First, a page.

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As part of The Adventures of Tequila Kitty, an interview with each writer will appear within a few days of their chapter being posted. Christopher Chik, an emerging and very talented author, is currently working on his Master in Fine Arts in Creative Writing from Southern New Hampshire University. His work has previously appeared in One Forty Fiction and also at his blogs Chasing Dimaggio and Occupy Mars.

Q: Tell me about the novel you’re working on. When did you originally start the story? How did it evolve? What was the original kernel or acorn that became the story?

It’s the story of a baseball pitcher’s struggle with autism from childhood to the major leagues. I started the story around 2007 as a collection of my own autistic thoughts and tendencies fleshed out in awful scene snippets which would make even a bad experimental novel cry. The story was really born when I started the low-residency MFA at Southern New Hampshire University and my mentor, Wiley Cash, showed interest in the idea and pushed me to try other narrative approaches. I suppose the kernel was own experience growing up in an era when autism spectrum disorders were a relative unknown combined with my family’s history in baseball, particularly pitching.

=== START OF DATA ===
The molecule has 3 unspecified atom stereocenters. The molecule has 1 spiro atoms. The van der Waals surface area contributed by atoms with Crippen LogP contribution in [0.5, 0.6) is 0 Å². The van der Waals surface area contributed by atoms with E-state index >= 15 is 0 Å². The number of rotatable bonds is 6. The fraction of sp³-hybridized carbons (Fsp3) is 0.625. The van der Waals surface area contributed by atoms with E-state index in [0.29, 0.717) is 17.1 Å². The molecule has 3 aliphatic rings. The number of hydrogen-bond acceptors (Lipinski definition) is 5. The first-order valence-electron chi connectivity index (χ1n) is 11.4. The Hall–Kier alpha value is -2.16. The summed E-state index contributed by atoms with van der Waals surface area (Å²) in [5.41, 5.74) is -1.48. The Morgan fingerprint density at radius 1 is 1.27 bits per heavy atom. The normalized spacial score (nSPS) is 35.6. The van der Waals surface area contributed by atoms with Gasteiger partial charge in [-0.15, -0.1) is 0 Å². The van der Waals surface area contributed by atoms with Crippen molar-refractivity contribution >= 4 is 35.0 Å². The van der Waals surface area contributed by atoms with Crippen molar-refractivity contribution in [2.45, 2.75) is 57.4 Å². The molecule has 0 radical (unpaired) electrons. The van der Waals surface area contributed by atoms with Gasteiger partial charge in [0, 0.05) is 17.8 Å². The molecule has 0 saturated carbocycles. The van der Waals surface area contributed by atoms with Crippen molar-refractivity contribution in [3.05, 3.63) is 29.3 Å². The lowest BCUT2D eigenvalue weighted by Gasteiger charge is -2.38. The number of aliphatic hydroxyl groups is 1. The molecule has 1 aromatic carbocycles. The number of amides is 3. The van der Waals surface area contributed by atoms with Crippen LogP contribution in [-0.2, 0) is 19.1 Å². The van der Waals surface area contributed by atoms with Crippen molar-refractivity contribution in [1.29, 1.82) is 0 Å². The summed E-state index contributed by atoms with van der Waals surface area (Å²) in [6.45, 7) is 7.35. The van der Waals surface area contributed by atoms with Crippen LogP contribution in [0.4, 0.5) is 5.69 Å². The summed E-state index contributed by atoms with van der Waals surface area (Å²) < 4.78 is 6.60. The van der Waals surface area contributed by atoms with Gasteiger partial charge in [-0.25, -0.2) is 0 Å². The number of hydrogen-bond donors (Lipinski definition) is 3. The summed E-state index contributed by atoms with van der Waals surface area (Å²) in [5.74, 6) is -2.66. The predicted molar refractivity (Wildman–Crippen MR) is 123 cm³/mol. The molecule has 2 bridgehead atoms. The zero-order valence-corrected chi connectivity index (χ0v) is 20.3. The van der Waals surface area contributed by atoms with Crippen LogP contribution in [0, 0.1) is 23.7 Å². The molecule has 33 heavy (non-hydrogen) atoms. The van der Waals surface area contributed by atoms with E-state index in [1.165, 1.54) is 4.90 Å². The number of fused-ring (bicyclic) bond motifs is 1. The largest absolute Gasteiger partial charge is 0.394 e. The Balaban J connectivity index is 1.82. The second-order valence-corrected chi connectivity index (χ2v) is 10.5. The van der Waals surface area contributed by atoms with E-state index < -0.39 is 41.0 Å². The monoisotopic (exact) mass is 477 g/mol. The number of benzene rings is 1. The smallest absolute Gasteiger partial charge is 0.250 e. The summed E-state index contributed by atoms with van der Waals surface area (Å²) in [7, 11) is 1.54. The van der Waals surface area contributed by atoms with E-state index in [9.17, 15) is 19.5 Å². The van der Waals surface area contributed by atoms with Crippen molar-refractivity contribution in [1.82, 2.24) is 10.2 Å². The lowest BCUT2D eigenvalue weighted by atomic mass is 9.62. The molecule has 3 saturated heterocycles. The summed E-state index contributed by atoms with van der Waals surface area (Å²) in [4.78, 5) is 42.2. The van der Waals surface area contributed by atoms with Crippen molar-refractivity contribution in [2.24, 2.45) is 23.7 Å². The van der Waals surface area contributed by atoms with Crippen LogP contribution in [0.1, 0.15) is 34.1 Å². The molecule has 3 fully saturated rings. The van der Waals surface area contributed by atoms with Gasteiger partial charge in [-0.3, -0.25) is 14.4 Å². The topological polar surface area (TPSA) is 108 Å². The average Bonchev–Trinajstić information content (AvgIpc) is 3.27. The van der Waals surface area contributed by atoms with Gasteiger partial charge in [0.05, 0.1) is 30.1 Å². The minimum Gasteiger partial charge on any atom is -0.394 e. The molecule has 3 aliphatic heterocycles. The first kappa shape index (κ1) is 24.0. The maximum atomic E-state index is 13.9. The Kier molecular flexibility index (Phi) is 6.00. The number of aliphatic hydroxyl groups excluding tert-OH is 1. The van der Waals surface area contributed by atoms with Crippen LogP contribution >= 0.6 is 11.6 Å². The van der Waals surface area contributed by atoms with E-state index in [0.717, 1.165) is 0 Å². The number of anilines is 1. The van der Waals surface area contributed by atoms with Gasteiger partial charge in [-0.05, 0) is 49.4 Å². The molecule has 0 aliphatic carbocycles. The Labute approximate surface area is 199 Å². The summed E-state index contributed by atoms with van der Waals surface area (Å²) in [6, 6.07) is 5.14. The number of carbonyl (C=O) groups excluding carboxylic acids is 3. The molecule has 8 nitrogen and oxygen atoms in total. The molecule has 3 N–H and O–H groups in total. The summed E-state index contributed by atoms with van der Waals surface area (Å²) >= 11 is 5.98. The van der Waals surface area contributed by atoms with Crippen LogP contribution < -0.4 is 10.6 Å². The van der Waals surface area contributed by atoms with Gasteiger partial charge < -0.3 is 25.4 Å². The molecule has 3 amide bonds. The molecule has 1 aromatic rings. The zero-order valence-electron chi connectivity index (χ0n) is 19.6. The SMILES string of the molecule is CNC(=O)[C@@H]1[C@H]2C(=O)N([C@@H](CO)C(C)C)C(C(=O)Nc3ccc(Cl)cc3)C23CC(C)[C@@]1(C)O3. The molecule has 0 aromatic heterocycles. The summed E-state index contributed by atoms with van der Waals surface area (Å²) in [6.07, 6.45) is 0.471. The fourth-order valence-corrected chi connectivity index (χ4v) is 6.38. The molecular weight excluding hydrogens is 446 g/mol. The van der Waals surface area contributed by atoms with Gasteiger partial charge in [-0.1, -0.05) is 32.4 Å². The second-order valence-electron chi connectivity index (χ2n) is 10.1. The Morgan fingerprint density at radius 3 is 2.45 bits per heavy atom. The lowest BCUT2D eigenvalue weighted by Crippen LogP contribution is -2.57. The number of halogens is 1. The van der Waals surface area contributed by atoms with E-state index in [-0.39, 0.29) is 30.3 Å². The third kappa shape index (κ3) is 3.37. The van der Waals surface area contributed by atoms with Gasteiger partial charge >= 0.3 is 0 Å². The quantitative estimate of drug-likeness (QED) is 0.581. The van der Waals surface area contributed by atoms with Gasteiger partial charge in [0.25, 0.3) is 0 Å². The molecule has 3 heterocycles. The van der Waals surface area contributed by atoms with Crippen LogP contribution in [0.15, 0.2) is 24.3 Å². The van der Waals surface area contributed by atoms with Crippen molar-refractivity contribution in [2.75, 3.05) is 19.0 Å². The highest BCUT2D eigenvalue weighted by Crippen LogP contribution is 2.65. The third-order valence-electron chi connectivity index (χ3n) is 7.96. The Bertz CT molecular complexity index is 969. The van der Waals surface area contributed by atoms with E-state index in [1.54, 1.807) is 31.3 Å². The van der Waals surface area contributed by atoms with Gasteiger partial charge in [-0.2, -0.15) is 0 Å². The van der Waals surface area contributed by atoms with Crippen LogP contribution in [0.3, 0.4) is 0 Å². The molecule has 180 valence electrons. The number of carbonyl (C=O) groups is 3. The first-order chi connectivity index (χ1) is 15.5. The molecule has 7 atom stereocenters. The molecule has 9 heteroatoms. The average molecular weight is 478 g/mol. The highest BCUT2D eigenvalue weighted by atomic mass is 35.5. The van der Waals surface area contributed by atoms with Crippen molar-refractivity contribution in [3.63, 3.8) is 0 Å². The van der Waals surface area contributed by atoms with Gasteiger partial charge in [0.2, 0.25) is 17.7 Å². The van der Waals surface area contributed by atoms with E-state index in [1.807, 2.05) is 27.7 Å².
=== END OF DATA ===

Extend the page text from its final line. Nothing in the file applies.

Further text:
Q: Give me a brief bio of your life:

I grew up and still live just south of Los Angeles and remember writing little stories of my daydreams since about second or third grade. As a child I loved sports, especially hockey and baseball and going to games with my Dad and Uncle David. I did a lot of camping and hiking with the Boy Scouts on my way to Eagle Scout. When I got older I took interest in philosophy which took my writing in a different direction for a while before I found my way back home to fiction again.

Q: What would you say are your strengths as a writer?

Most importantly, I take criticism well. I also read everything as a writer and editor, trying to dissect it and see what makes the heart beat and see how that applies to my own work, my own projects; to that end, I take a lot of notes while reading any book. I’m never satisfied and always try to learn and keep honing my craft.

Q: What are you working on now?

The novel for the most part, but I’m also working on some short stories, in particular a satire of the recent rash of American gun violence. My big project for the year, though it’s likely to take more than one, is a non-fiction effort about my favorite musician, Chuck Schuldiner, who was the front man for and creative force behind the band Death.

Q: What publications has your work appeared in?

OneFortyFiction

Q: Who are your primary influences, or inspirations, as a writer?